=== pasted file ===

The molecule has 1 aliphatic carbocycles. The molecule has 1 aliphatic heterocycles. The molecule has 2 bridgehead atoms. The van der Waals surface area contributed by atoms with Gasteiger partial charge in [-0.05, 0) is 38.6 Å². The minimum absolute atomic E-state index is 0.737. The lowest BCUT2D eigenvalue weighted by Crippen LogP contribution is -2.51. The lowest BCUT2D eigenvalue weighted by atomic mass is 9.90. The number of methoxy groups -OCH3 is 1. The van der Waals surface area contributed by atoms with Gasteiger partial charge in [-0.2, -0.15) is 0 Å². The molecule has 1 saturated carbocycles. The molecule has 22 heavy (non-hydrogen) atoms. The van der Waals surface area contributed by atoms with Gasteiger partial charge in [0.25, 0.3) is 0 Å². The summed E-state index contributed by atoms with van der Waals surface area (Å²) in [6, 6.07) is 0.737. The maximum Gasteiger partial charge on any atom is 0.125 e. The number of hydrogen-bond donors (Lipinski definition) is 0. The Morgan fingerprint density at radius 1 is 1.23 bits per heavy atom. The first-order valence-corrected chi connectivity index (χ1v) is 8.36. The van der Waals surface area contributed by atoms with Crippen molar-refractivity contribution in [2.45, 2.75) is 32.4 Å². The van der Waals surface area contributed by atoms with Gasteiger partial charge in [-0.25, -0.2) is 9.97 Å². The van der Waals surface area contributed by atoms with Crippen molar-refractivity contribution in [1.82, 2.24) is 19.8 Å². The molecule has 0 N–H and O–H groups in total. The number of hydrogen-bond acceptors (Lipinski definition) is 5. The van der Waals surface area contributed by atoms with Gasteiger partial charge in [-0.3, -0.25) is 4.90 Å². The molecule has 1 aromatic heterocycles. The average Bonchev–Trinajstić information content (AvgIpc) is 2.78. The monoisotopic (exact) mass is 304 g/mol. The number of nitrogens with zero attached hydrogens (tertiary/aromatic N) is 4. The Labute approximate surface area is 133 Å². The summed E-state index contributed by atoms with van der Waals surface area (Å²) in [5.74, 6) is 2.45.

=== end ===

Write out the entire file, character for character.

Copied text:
The molecule has 1 aliphatic carbocycles. The molecule has 1 aliphatic heterocycles. The molecule has 2 bridgehead atoms. The van der Waals surface area contributed by atoms with Gasteiger partial charge in [-0.05, 0) is 38.6 Å². The minimum absolute atomic E-state index is 0.737. The lowest BCUT2D eigenvalue weighted by Crippen LogP contribution is -2.51. The lowest BCUT2D eigenvalue weighted by atomic mass is 9.90. The number of methoxy groups -OCH3 is 1. The van der Waals surface area contributed by atoms with Gasteiger partial charge in [-0.2, -0.15) is 0 Å². The molecule has 1 saturated carbocycles. The molecule has 22 heavy (non-hydrogen) atoms. The van der Waals surface area contributed by atoms with Gasteiger partial charge in [0.25, 0.3) is 0 Å². The summed E-state index contributed by atoms with van der Waals surface area (Å²) in [6, 6.07) is 0.737. The maximum Gasteiger partial charge on any atom is 0.125 e. The number of hydrogen-bond donors (Lipinski definition) is 0. The Morgan fingerprint density at radius 1 is 1.23 bits per heavy atom. The first-order valence-corrected chi connectivity index (χ1v) is 8.36. The van der Waals surface area contributed by atoms with Crippen molar-refractivity contribution in [2.45, 2.75) is 32.4 Å². The van der Waals surface area contributed by atoms with Gasteiger partial charge in [-0.25, -0.2) is 9.97 Å². The van der Waals surface area contributed by atoms with Crippen molar-refractivity contribution in [1.82, 2.24) is 19.8 Å². The molecule has 0 N–H and O–H groups in total. The number of hydrogen-bond acceptors (Lipinski definition) is 5. The van der Waals surface area contributed by atoms with Gasteiger partial charge in [-0.3, -0.25) is 4.90 Å². The molecule has 1 aromatic heterocycles. The average Bonchev–Trinajstić information content (AvgIpc) is 2.78. The monoisotopic (exact) mass is 304 g/mol. The number of nitrogens with zero attached hydrogens (tertiary/aromatic N) is 4. The Labute approximate surface area is 133 Å². The summed E-state index contributed by atoms with van der Waals surface area (Å²) in [5.74, 6) is 2.45.